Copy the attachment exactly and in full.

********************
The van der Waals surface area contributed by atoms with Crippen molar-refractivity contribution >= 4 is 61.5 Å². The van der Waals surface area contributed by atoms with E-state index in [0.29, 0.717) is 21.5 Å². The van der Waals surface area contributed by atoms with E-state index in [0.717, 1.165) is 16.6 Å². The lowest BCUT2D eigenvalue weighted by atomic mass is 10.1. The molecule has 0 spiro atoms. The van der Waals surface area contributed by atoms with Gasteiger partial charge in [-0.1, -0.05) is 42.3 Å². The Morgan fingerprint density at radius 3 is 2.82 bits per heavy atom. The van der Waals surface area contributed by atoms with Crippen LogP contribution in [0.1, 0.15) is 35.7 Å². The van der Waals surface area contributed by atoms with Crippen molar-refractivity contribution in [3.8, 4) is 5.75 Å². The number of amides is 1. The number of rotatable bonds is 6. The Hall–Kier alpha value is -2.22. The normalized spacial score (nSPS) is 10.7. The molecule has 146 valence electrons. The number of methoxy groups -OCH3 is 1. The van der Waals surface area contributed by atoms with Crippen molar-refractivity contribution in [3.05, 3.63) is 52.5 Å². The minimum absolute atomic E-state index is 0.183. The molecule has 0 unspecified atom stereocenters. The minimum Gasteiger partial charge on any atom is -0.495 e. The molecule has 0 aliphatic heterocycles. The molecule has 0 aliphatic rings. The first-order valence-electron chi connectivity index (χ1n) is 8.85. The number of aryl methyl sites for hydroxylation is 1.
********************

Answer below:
The van der Waals surface area contributed by atoms with Crippen molar-refractivity contribution >= 4 is 61.5 Å². The van der Waals surface area contributed by atoms with E-state index in [0.29, 0.717) is 21.5 Å². The van der Waals surface area contributed by atoms with E-state index in [0.717, 1.165) is 16.6 Å². The lowest BCUT2D eigenvalue weighted by atomic mass is 10.1. The molecule has 0 spiro atoms. The van der Waals surface area contributed by atoms with Gasteiger partial charge in [-0.1, -0.05) is 42.3 Å². The Morgan fingerprint density at radius 3 is 2.82 bits per heavy atom. The van der Waals surface area contributed by atoms with Crippen LogP contribution in [0.1, 0.15) is 35.7 Å². The van der Waals surface area contributed by atoms with Crippen molar-refractivity contribution in [3.8, 4) is 5.75 Å². The number of amides is 1. The number of rotatable bonds is 6. The Hall–Kier alpha value is -2.22. The normalized spacial score (nSPS) is 10.7. The molecule has 146 valence electrons. The number of methoxy groups -OCH3 is 1. The van der Waals surface area contributed by atoms with Crippen molar-refractivity contribution in [3.05, 3.63) is 52.5 Å². The minimum absolute atomic E-state index is 0.183. The molecule has 0 unspecified atom stereocenters. The minimum Gasteiger partial charge on any atom is -0.495 e. The molecule has 0 aliphatic heterocycles. The molecule has 0 aliphatic rings. The first-order valence-electron chi connectivity index (χ1n) is 8.85. The number of aryl methyl sites for hydroxylation is 1.